Atlanta Airport May Have to Pay Delta a Lot of Money for the Power Outage

Dec 20, 2017

This post contains references to products from one or more of our advertisers. We may receive compensation when you click on links to those products. Terms apply to the offers listed on this page. For an explanation of our Advertising Policy, visit this page.

Due to a still-undisclosed issue, the Atlanta airport (ATL) power shut down across the entire airport just before 1pm Sunday. It would take power crews over 11 hours to restore power to all sections of the airport. During that time, all outbound flights were cancelled, many inbound aircraft were diverted to nearby airports and some passengers were trapped on aircraft for up to seven hours waiting for stairs.

The City of Atlanta opened the Georgia International Convention Center as a shelter for stranded passengers. And, in a true sign of desperate times, Chick-fil-A even opened on a Sunday to feed stranded passengers.

The social media backlash against the airport was immediate. Passengers and observers alike slammed the busiest airport in the world for not having adequate power backups or emergency plans.

Now, the financial backlash begins.

In an interview with the Atlanta Journal-Constitution Tuesday night, Delta CEO Ed Bastian expressed his dismay and anger at the airport for taking so long for the power to be restored. But, he’s not stopping with just words. Bastain pledged to “seek reimbursement” from the Atlanta airport, Georgia Power or both:

We will certainly be seeking the opportunity to have a conversation, and then seek reimbursement. I don’t know whose responsibility it is between the airport and Georgia Power, but we’re going to have conversations with both of them.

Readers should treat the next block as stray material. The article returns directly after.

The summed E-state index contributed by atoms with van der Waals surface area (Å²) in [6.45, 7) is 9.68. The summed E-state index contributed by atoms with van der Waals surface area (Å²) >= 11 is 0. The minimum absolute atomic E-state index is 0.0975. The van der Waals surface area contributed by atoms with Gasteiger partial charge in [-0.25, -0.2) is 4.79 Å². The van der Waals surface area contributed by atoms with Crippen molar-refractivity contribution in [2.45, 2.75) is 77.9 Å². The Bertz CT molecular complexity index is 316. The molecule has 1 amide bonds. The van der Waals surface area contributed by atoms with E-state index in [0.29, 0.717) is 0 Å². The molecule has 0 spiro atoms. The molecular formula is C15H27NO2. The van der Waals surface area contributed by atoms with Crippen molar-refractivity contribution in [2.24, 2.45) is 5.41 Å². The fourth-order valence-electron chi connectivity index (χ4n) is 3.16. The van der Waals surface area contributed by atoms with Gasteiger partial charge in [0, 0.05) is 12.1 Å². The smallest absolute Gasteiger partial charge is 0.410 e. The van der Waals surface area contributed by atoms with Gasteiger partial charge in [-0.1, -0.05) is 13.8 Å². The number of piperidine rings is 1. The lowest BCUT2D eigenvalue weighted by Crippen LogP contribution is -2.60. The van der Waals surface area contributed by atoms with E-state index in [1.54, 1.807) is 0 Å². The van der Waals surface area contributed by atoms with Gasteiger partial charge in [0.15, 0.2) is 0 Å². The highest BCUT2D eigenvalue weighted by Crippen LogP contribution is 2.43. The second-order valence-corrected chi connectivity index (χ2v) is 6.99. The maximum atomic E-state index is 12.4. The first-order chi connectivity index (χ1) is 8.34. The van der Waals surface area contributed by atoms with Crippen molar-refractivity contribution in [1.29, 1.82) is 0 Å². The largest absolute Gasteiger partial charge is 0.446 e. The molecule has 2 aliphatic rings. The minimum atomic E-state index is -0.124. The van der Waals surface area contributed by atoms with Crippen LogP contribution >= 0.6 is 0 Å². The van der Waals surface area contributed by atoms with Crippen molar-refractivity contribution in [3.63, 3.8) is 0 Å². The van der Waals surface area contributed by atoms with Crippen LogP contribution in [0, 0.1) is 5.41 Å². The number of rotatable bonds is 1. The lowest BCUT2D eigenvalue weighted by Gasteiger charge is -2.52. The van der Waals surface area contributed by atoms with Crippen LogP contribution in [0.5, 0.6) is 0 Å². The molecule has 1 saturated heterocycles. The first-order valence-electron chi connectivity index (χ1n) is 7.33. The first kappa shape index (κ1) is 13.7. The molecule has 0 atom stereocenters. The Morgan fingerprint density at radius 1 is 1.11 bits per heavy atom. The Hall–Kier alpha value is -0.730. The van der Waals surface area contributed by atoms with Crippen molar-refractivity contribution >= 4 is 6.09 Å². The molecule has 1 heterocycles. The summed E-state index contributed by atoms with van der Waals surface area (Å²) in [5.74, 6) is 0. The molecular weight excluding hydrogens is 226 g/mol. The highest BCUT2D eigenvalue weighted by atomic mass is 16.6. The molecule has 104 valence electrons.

Bastain estimates that the 1,400 Delta flight cancellations caused between $25 to $50 million in lost revenue from the power outage. The AJC notes that this $25-50 million figure “doesn’t include additional costs incurred by Delta” which is “reimbursing passengers for Sunday night hotel stays.”

As the largest airline in Atlanta, Delta depends heavily on the ATL airport — and the airport depends heavily on Delta. It’ll be interesting to see how this relationship is tested by this massive failure.

Featured image by Ramin Talaie/Corbis via Getty Images.

Editorial Disclaimer: Opinions expressed here are the author’s alone, not those of any bank, credit card issuer, airlines or hotel chain, and have not been reviewed, approved or otherwise endorsed by any of these entities.

Disclaimer: The responses below are not provided or commissioned by the bank advertiser. Responses have not been reviewed, approved or otherwise endorsed by the bank advertiser. It is not the bank advertiser’s responsibility to ensure all posts and/or questions are answered.